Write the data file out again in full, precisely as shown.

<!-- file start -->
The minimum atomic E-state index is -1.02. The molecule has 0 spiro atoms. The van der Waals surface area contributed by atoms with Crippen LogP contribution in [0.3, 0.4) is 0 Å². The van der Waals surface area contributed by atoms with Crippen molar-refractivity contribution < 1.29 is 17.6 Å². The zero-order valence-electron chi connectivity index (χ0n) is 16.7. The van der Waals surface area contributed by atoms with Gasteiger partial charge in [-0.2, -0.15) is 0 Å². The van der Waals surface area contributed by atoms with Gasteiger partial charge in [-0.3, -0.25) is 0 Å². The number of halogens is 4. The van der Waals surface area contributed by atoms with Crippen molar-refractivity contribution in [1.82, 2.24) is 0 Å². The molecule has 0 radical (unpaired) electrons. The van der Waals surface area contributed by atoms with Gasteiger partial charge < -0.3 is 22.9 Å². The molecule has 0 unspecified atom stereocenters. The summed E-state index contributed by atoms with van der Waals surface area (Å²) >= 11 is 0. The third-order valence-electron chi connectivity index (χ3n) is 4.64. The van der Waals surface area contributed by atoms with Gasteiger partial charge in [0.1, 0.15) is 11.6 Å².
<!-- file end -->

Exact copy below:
The minimum atomic E-state index is -1.02. The molecule has 0 spiro atoms. The van der Waals surface area contributed by atoms with Crippen LogP contribution in [0.3, 0.4) is 0 Å². The van der Waals surface area contributed by atoms with Crippen molar-refractivity contribution < 1.29 is 17.6 Å². The zero-order valence-electron chi connectivity index (χ0n) is 16.7. The van der Waals surface area contributed by atoms with Gasteiger partial charge in [-0.2, -0.15) is 0 Å². The van der Waals surface area contributed by atoms with Gasteiger partial charge in [-0.3, -0.25) is 0 Å². The number of halogens is 4. The van der Waals surface area contributed by atoms with Crippen molar-refractivity contribution in [1.82, 2.24) is 0 Å². The molecule has 0 radical (unpaired) electrons. The van der Waals surface area contributed by atoms with Gasteiger partial charge < -0.3 is 22.9 Å². The molecule has 0 unspecified atom stereocenters. The summed E-state index contributed by atoms with van der Waals surface area (Å²) >= 11 is 0. The third-order valence-electron chi connectivity index (χ3n) is 4.64. The van der Waals surface area contributed by atoms with Gasteiger partial charge in [0.1, 0.15) is 11.6 Å².